Volume 646, February 2021
|Number of page(s)||13|
|Section||Cosmology (including clusters of galaxies)|
|Published online||29 January 2021|
Clustering of CODEX clusters
Department of Physics, University of Helsinki, Gustaf Hällströmin katu 2 A, Helsinki, Finland
2 Helsinki Institute of Physics, University of Helsinki, Gustaf Hällströmin katu 2, Helsinki, Finland
3 Max-Planck institute for Extraterrestrial physics, Giessebachstr, Garching 85748, Germany
4 Kavli Institute for Particle Astrophysics & Cosmology, Stanford University, PO Box 2450, Stanford, CA 94305, USA
5 SLAC National Accelerator Laboratory, Menlo Park, CA 94025, USA
6 IRAP, Université de Toulouse, CNRS, UPS, CNES, Toulouse, France
7 Astrophyics Research Institute, Liverpool John Moores University, IC2, Liverpool Science Park, 146 Brownlow Hill, Liverpool L3 5RF, UK
8 Instituto de Astrofísica, Pontificia Universidad Católica de Chile, Av. Vicuna Mackenna 4860, 782-0436 Macul, Santiago, Chile
Accepted: 17 November 2020
Context. The clustering of galaxy clusters links the spatial nonuniformity of dark matter halos to the growth of the primordial spectrum of perturbations. The amplitude of the clustering signal is widely used to estimate the halo mass of astrophysical objects. The advent of cluster mass calibrations enables using clustering in cosmological studies.
Aims. We analyze the autocorrelation function of a large contiguous sample of galaxy clusters, the Constrain Dark Energy with X-ray (CODEX) sample, in which we take particular care of cluster definition. These clusters were X-ray selected using the ROentgen SATellite All-Sky Survey and then identified as galaxy clusters using the code redMaPPer run on the photometry of the Sloan Digital Sky Survey. We develop methods for precisely accounting for the sample selection effects on the clustering and demonstrate their robustness using numerical simulations.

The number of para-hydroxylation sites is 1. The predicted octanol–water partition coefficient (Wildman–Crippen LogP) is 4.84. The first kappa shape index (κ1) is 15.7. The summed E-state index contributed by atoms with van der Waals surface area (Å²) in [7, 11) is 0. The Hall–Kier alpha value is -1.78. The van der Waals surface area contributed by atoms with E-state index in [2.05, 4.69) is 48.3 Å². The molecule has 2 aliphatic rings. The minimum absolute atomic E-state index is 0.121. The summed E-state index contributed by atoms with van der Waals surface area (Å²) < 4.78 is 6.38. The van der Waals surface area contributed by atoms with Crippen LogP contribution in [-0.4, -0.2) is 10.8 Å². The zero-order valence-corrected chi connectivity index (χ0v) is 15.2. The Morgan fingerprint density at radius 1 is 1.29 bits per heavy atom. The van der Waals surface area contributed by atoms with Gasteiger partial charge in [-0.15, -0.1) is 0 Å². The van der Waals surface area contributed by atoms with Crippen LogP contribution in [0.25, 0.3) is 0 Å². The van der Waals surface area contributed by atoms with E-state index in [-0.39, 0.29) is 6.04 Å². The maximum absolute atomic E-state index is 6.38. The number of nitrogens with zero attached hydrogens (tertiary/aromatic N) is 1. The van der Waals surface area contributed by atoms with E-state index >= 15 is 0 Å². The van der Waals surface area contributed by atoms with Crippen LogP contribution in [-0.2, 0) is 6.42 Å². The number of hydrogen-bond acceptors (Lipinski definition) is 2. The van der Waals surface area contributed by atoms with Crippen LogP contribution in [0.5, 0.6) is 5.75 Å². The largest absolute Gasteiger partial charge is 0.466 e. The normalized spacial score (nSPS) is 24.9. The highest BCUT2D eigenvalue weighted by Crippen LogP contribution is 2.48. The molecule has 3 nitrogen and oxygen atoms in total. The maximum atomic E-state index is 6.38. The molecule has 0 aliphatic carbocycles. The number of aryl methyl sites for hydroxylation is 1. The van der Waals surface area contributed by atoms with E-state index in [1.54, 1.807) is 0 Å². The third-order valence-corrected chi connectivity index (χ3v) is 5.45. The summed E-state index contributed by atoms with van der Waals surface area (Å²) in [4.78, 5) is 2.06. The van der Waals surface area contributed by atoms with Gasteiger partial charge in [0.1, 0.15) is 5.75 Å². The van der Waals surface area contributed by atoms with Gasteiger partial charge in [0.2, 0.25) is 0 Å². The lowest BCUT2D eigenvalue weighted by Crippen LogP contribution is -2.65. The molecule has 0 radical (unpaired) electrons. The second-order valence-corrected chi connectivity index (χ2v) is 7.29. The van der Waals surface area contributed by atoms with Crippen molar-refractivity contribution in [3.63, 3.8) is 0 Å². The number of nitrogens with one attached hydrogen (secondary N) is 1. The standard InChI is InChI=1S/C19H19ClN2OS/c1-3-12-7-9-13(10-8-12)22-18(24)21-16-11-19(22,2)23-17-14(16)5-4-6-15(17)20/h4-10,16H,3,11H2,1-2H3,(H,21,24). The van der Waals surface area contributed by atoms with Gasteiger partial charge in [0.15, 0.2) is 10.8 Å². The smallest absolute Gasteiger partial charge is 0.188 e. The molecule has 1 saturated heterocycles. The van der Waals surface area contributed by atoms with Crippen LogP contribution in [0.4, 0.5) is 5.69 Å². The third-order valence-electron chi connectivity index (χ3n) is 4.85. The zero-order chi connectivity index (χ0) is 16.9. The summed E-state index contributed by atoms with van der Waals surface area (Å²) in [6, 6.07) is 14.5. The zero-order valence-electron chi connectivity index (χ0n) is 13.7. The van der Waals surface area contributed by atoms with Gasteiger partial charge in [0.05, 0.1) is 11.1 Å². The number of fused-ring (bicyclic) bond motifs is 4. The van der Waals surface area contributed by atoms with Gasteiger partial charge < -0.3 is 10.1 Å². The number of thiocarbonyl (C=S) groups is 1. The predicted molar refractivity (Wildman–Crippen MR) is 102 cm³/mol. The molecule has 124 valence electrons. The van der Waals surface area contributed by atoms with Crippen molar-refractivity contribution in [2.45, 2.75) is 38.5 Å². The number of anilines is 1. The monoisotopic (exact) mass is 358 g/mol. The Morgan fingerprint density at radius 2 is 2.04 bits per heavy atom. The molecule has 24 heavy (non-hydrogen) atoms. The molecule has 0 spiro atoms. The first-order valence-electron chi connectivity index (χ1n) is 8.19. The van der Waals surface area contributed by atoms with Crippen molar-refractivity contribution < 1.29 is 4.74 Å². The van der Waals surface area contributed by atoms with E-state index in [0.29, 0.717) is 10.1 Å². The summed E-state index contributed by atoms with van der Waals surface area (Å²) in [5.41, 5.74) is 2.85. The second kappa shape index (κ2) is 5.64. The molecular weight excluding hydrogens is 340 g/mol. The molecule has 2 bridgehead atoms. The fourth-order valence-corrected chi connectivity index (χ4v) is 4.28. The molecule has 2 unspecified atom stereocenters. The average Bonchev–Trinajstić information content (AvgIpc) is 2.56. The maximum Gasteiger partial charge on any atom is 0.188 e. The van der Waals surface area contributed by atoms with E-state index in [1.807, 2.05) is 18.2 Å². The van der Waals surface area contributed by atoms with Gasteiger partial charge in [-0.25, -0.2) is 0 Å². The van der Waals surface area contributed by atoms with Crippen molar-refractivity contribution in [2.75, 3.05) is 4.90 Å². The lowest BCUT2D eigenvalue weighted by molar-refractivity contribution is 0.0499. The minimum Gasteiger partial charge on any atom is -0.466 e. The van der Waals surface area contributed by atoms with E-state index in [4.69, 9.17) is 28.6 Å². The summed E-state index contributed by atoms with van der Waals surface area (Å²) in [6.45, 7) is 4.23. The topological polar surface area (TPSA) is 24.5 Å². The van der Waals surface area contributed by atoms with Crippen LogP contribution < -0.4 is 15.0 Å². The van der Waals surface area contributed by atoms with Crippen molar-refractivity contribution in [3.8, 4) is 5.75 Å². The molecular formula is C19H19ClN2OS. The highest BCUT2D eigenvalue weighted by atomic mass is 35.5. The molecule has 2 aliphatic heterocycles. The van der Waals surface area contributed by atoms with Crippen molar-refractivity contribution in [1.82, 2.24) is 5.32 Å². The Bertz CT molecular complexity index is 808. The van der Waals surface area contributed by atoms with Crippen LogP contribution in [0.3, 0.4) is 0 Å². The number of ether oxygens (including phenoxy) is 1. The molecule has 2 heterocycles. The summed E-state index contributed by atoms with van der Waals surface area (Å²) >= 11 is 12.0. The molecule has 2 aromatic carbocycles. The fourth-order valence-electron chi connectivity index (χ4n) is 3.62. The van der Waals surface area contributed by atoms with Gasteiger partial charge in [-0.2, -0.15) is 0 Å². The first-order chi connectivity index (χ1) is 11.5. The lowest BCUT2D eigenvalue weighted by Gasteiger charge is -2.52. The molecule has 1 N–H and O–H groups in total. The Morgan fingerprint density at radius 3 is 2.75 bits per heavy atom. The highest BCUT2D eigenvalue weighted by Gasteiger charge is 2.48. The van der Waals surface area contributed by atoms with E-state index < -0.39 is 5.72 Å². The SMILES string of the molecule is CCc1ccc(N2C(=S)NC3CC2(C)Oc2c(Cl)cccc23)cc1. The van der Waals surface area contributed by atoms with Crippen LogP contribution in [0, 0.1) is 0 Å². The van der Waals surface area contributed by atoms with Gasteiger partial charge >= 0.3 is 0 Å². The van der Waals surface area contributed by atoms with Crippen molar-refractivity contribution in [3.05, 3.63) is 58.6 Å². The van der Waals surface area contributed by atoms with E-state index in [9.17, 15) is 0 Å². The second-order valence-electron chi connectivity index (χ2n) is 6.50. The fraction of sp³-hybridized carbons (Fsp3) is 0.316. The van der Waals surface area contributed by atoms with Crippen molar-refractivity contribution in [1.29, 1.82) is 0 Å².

Methods. Using the clean CODEX sample, which was obtained by applying a redshift-dependent richness selection, we computed the two-point autocorrelation function of galaxy clusters in the 0.1 < z < 0.3 and 0.3 < z < 0.5 redshift bins. We compared the bias in the measured correlation function with values obtained in numerical simulations using a similar cluster mass range.
Results. By fitting a power law, we measured a correlation length r0 = 18.7 ± 1.1 and slope γ = 1.98 ± 0.14 for the correlation function in the full redshift range. By fixing the other cosmological parameters to their nine-year Wilkinson Microwave Anisotropy Probe values, we reproduced the observed shape of the correlation function under the following cosmological conditions: Ωm0 = 0.22−0.03+0.04 and S8 = σ8(Ωm0/0.3)0.5 = 0.85−0.08+0.10 with estimated additional systematic errors of σΩm0 = 0.02 and σS8 = 0.20. We illustrate the complementarity of clustering constraints by combining them with CODEX cosmological constraints based on the X-ray luminosity function, deriving Ωm0 = 0.25 ± 0.01 and σ8 = 0.81−0.02+0.01 with an estimated additional systematic error of σΩm0 = 0.07 and σσ8 = 0.04. The mass calibration and statistical quality of the mass tracers are the dominant source of uncertainty.
Key words: large-scale structure of Universe / cosmology: observations / galaxies: clusters: general
© ESO 2021
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